Roman soldiers were often paid with salt. It held value. Maybe Jesus is saying that you and I are of value. Do we recognize that about ourselves and one another? Are we living in ways that are worth our salt? What does that look like in each of our lives today? Are we being true to ourselves, authentic? Or are we betraying ourselves? Yes, we are of value but sometimes we need to take ourselves with a grain of salt.
The right mixture of salt and water can clean wounds, prevent infection, and promote healing. What needs healing in your life today and what might that look like? In what ways are we tending to and healing the wounds of others? Remember, however, no one likes having salt rubbed in his or her wound. Compassion is key. What would it be like to hold the pain of another and taste the salt in our tears?
Not only are “you the salt of the earth,” “you are the light of the world.”
What does it mean and look like for you to be “the light of the world”? If we’re going to consider the light we also have to consider the darkness. Both are realities in our lives. Where and what is the light in your life today? And where and what is the darkness in your life today?
Think about how light makes a difference. After a few cold and gray days we long for light and warmth. Plants turn toward the light. Recall a time when you watched the sun’s light rise over the horizon and felt something new rise within you. We turn on a night light to push back our fear of the dark. We speak of new insights and awarenesses as the light having come on. And who among us hasn’t spent a long dark night waiting and praying for the morning light? What difference is light making in your life today and what difference is your light making in the life of another?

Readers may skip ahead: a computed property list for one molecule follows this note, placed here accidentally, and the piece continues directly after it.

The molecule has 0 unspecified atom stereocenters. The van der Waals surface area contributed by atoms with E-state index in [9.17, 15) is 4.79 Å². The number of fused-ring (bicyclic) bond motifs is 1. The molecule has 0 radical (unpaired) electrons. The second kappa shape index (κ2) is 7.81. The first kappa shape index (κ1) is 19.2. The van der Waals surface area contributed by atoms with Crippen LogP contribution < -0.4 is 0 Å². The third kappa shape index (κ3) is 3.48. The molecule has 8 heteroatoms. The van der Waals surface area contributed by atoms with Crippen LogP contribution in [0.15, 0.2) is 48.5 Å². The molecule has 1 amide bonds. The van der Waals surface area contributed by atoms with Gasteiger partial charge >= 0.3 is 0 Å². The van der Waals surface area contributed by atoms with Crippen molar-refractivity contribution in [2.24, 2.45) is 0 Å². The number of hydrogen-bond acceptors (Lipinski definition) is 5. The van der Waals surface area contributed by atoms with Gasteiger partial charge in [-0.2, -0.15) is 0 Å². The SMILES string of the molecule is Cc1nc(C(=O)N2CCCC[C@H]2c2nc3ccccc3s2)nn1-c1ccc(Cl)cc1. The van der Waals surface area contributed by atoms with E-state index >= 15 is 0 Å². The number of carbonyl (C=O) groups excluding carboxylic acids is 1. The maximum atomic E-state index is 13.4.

In what ways are you shining the light of love, peace, mercy, forgiveness, hope, healing, compassion? And what are the bushel baskets in your life today? What keeps your light from shining? What would it take to remove the bushel baskets from your light? On whom are you shining your light? And from whom do you withhold your light?
When have you sought the light of truth? And when have you hid from it? What parts of yourself are living in the light? And what parts are hiding in the shadows? Who has been a light in your life? And for whom are you a light today?
What is illuminating your life today? And what has left you in the dark? What parts of your life are in need of enlightenment? And in what ways are you illuminating the life and world of another? What is the darkness you struggle with? And what’s the light that would make a difference?
Just as with salt, sometimes there can be too much or too little light. Too little light and we can’t see. Too much light and we are blinded. Either way we’re left in the dark. Consider the darkness in your life, relationships, and private thoughts. What is being asked for? How’s the ambiance of your life?